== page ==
- Picture quality, energy efficiency
- very little
- • • •
Brilliant performer. Picture quality is unsurpassed by anything else in the market. Blu-ray drive is a little sluggish to get going, but is silent and delivers excellent pictures once it's up and running, and has the bonus extra that all DVDs are processed as region free.
Sound is typically poor - I'm yet to hear any LCD TV with sound to match the picture quality, but the Sharp has digital audio, analogue audio line outputs and headphone output - this last unlike most of it's contemporaries - so it's very easy to connect it to the decent surround sound system that most users will already have available
Sharp LC40LB700X LED television
Sharp's first LED backlit television has great colour and picture quality -- and an integrated Blu-ray player
The Sharp LC40LB700X is a 40in LED-backlit LCD television with great picture quality, vivid colours and an integrated Blu-ray disc player. It’s the most powerful all-in-one television we’ve seen, and its sharp and colourful images help to make it a great buy.
- Great contrast, vivid colour and sharpness, integrated Blu-ray player
- Not as thin as other LED TVs, Blu-ray player is sometimes sluggish
Sharp’s LC40LB700X LED television is the first in Australia with an integrated Blu-ray disc player. This plus its great picture quality make the LC40LB700X a great purchase.
Price$ 3,299.00 (AUD)
LCD televisions with integrated DVD players have been on the market for a long time; some recent models include the Teac LCDV2655HD and the Teac LCD228HDM. Sharp is the first company to offer a TV with an integrated Blu-ray player. The LC40LB700X is also the company's first LED television.
Because the Sharp LC40LB700X uses LED backlighting — rather than LED edge-lighting like Samsung’s Series 7 (UA46B7100) and Series 8 (UA46B8000) televisions — it is roughly as deep and as heavy as a regular LCD television.
The section-specific local dimming boosts the screen’s contrast ratio to an impressive 2,000,000:1. The Samsung panels claim an extra million, but at these numbers it’s all a little frivolous anyway.
Setting up the Sharp screen is a breeze — having the BD player integrated saves the effort of plugging in an extra cable. If you do have other devices to plug in, though, the Sharp LC40LB700X LED television has three HDMI ports as well as VGA, component, composite and S-Video.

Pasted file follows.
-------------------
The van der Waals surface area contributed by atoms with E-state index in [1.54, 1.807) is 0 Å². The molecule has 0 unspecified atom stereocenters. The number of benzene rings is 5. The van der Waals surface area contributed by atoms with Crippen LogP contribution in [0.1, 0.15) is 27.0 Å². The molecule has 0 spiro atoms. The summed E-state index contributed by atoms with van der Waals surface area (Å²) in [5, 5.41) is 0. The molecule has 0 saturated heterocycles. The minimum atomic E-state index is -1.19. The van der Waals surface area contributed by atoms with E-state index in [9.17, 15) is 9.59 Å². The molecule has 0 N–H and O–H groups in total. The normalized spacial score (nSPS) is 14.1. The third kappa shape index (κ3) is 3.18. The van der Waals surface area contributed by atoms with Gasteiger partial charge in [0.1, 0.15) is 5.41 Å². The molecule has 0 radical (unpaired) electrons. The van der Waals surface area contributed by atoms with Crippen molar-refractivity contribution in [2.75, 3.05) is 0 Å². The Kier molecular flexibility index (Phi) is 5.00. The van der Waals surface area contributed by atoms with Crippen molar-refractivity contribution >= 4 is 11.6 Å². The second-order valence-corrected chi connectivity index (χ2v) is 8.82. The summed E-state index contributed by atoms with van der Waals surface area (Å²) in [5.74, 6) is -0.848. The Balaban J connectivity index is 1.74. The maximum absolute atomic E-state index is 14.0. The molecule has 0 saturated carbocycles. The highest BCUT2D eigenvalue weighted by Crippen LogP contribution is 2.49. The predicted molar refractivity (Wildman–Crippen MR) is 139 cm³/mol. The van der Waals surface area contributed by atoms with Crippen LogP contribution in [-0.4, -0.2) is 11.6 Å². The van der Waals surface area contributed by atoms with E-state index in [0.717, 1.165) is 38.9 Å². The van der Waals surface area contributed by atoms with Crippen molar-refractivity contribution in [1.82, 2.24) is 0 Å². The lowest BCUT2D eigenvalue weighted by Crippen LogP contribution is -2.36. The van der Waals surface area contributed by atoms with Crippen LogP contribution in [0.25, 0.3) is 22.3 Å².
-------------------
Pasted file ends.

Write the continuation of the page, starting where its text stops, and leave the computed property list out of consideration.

Picture quality from the screen is excellent — it’s among the best LCD panels we’ve seen, with vivid colour and high levels of image clarity. As a 100Hz panel — Sharp’s implementation is called Fine Motion Advanced — motion is well handled, even on low-quality television broadcasts. We watched a game of gridiron on ONE HD at 1080i resolution and found the motion rarely jittery or unsettling.
The quality of the integrated Blu-ray player is acceptable but not stellar. Picture quality is as good as any other player we’ve seen on the market, with great levels of fine image detail and brilliantly clear DVD upscaling, but our main gripe was the slow speed of the player. Even when loading a regular DVD the player would sit and think for a few seconds before acting, and on-screen menus were slightly sluggish. Only having to use one remote control is a big bonus, however. It’s important to note that there’s no internal memory for the Blu-ray player, so to use BD-Live features you’ll need to insert a flash drive in the television’s USB port and connect the TV to your network through the Ethernet port.
Thanks to its efficient LED backlighting, the Sharp LC40LB700X snags a six-star energy rating; eco-friendly features like backlight dimming and automatic shutdown help reduce the television’s power consumption.
For what we think is a reasonable price compared to other plasma and LED television screens of similar quality, the extra bonus of an integrated Blu-ray disc player makes the Sharp LC-40LB700X a great value-for-money proposition.
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- Picture Quality
- NOISY... and dead pixels
- • • •
The Blu-ray drive is very noisy from the time it starts working until you turn off the tv even after ejecting the disk. Not a good choice if you want to watch a movie with quiet scenes.
It's region locked, even for DVDs.
It arrived with two dead pixels, Sharp claims that you need "a lot" of dead pixels before they'll consider it a warranty fix.
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GGG Evaluation Team
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For work use, Microsoft Word and Excel programs pre-installed on the device are adequate for preparing short documents.
The Fujitsu LifeBook UH574 allowed for great mobility without being obnoxiously heavy or clunky. Its twelve hours of battery life did not disappoint.
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My first impression after unboxing the Q702 is that it is a nice looking unit. Styling is somewhat minimalist but very effective. The tablet part, once detached, has a nice weight, and no buttons or switches are located in awkward or intrusive positions.
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